This above all: to thine own self be true,

And it must follow, as the night the day,

Thou canst not then be false to any man.

Hamlet Act 1, scene 3, 78-82


Bernice’s visions are the manifestations of this theme, in all cases, people have been denying who they truly are.  Bernice illustrates this theme in describing her friend Mrs. Lin:

Secretly, Bernice thought that Mrs. Lin was the bravest person in Valentine, not because she knew how to handle ghosts, but because Mrs. Lin didn’t care a bit what anyone thought of her.

Being honest to ones self is vital and clearly missing in Bernice’s life and in so many of our lives we hide a part of ourselves.

Strong Points:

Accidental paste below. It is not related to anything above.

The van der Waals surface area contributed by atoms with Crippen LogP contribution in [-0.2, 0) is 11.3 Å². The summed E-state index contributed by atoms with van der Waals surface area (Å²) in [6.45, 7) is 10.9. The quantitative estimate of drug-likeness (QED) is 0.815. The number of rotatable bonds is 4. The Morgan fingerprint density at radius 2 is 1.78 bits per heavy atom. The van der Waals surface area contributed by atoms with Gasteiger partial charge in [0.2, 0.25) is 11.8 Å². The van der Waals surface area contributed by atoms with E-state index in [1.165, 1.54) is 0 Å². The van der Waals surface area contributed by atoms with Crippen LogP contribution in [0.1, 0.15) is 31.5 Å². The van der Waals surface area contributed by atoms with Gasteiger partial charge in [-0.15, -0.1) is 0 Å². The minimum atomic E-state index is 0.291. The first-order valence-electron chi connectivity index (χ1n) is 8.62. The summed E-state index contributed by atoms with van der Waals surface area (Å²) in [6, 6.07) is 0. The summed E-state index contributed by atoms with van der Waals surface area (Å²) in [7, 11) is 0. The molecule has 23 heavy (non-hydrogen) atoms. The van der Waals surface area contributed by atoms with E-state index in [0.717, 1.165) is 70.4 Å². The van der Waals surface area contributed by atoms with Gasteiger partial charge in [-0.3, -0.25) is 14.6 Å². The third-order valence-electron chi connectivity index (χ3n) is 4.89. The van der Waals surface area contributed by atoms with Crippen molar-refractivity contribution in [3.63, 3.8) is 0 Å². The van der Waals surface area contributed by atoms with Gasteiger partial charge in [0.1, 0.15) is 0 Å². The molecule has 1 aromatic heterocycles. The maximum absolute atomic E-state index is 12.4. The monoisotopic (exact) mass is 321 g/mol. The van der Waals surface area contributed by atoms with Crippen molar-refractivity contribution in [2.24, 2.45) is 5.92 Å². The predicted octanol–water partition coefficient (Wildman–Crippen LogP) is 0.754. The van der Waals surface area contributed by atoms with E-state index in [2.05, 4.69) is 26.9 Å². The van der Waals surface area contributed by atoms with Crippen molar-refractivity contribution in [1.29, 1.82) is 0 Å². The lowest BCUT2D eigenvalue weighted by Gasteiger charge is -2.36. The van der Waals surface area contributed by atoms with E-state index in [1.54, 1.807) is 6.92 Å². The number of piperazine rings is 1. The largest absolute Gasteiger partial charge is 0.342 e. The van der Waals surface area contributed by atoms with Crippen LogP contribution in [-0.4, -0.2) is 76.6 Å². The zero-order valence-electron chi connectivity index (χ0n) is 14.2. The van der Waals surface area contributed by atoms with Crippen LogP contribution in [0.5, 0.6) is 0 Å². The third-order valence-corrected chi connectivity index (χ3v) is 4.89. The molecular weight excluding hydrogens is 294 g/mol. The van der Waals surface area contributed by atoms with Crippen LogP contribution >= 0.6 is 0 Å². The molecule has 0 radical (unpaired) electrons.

The author has the ability to describe such a colorful town, both in the conservative townspeople as well as the liberal members.  The author could have chosen to go over the relationship of Bernice or tried to make a romance out of the book, but instead she focused her purpose on one protagonist’s self-discovery.

What could be better?

When I started the book, I have to admit it took me a bit to get into.  It was not until 4% in that I finally met a person, up until that point it was all back-story of the town, Valentine.  However, it was not enough to stop me and I am glad that I kept reading.


Overall, I thoroughly enjoyed this book.  So many quotes touched me, but this review could only be so long.  It has been a while since I have read a book that had such a well-built and uniformed theme.  I found connections and concepts from A Game of Thrones to foot binding.  Every woman should read this book and reflect on their own life.  Is there anything that you need to change and be honest to yourself and others?  As Shakespeare says: “to thine own self be true.”